“The next thing we tried to do was to find a landing place. That country is pretty rugged and rough and there wasn’t a flat place for miles that was large enough to land a ship on. Hughes and I talked it over and there didn’t seem to be much of anything that we could do except to go on until we found a landing place. I had had no experience in parachute jumping and I couldn’t pilot the plane if Hughes jumped. We swooped down over the wreck as close as we dared and that was when we saw the condition of the bodies. The whole plane was cracked up pretty badly, but the weird part of it was the fact that the bodies of the crew had broken into pieces, as though they had been made of glass. Arms and legs were detached from the torsos and lying at a distance. There was no sign of blood on the ground. We saw all this with our naked eyes from close at hand and verified it by observations through binoculars from a greater height.

“When we had made our observations and marked the location of the wreck as closely as we could, we headed east until we found a landing place near Fallon. Hughes dropped me here and went on to Reno, or to San Francisco if necessary, to report the accident and get more planes to aid in the search. I was wholly at sea, but it seemed to be in your line and as I knew that you were at the St. Francis, I called you up.”

What are your plans?”

“I made none until I talked with you. The country where the wreck occurred is unbelievably wild and we can’t get near it with any transportation other than burros. The only thing that I can see to do is to gather together what transportation I can and head for the wreck on foot to rescue the packets and to bring out the bodies. Can you suggest anything better?”

“When do you expect to start?”

“As soon as I can get my pack train together. Possibly in three or four hours.”

“Carnes, are you sure that those bodies were broken into bits? An arm or a leg might easily be torn off in a complete crash.”

“They were smashed into bits as nearly as I could tell, Doctor. Hughes is an old flier and he has seen plenty of crashes but he never saw anything like this. It beats anything that I ever saw.”

“If your observations were accurate, there could be only one cause and that one is a patent impossibility. I haven’t a bit of equipment here, but I expect that I can get most of the stuff I want from the University of California across the bay at Berkeley. I can get a plane at Crissy Field. I’ll tell you what to do, Carnes. Get your burro train together and start as soon as you can, but leave me half a dozen burros and a guide at Fallon. I’ll get up there as soon as I can and I’ll try to overtake you before you get to the wreck. If I don’t, don’t disturb anything any more than you can help until my arrival. Do you understand?”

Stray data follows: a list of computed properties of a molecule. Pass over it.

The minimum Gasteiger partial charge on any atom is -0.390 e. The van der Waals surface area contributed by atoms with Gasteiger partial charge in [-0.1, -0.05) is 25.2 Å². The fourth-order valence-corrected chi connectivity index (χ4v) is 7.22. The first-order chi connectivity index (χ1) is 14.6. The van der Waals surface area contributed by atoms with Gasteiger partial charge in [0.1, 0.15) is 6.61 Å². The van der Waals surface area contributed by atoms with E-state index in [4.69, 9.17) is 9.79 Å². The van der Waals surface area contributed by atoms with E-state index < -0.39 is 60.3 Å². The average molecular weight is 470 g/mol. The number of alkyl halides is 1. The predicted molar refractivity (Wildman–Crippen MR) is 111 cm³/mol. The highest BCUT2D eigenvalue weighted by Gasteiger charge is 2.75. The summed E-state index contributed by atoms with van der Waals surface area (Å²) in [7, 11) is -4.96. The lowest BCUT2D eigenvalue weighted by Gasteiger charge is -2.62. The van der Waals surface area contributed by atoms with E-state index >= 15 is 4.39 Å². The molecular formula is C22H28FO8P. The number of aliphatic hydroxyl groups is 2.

“I thought that you were on your vacation, Doctor.”

“Oh shut up! Like most of my vacations, this one will have to be postponed. I’ll move as swiftly as I can and I ought to be at Fallon to-night if I’m lucky and don’t run into any obstacles. Burros are fairly slow, but I’ll make the best time possible.”

“I rather expected you would, Doctor. I can’t get my pack train together until evening, so I’ll wait for you right here. I’m mighty glad that you are going to get in on it.”


Silently Carnes and Dr. Bird surveyed the wreck of the T. A. C. plane. The observations of the secret service operative had been correct. The bodies of the unfortunate crew had been broken into fragments. Their limbs had not been twisted off as a freak of the fall but had been cleanly broken off, as though the bodies had suddenly become brittle and had shattered on their impact with the ground. Not only the bodies, but the ship itself had been broken up. Even the clothing of the men was in pieces or had long splits in the fabric whose edges were as clean as though they had been cut with a knife.

Dr. Bird picked up an arm which had belonged to the pilot and examined it. The brittleness, if it had ever existed, was gone and the arm was limp.

“No rigor mortis,” commented the Doctor. “How long ago was the wreck?”

“About seventy-two hours ago.”

“Hm-m! What about those packets that were on the plane?”

Carnes stepped forward and gingerly inspected first the body of the army courier and then that of the courier of the T. A. C.

“Both gone, Doctor,” he reported, straightening up.

Dr. Bird’s face fell into grim lines.

“There is more to this case than appears on the surface, Carnes,” he said. “This was no ordinary wreck. Bring up that third burro; I want to examine these fragments a little. Bill,” he went on to one of the two guides who had accompanied them from Fallon, “you and Walter scout around the ground and see what you can find out. I especially wish to know whether anyone has visited the scene of the wreck.”

The guides consulted a moment and started out. Carnes drove up the burro the Doctor had indicated and Dr. Bird unpacked it. He opened a mahogony case and took from it a high powered microscope. Setting the instrument up on a convenient rock, he subjected portions of the wreck, including several fragments of flesh, to a careful scrutiny. When he had completed his observations he fell into a brown study, from which he was aroused by Carnes.

“What did you find out about the cause of the wreck, Doctor?”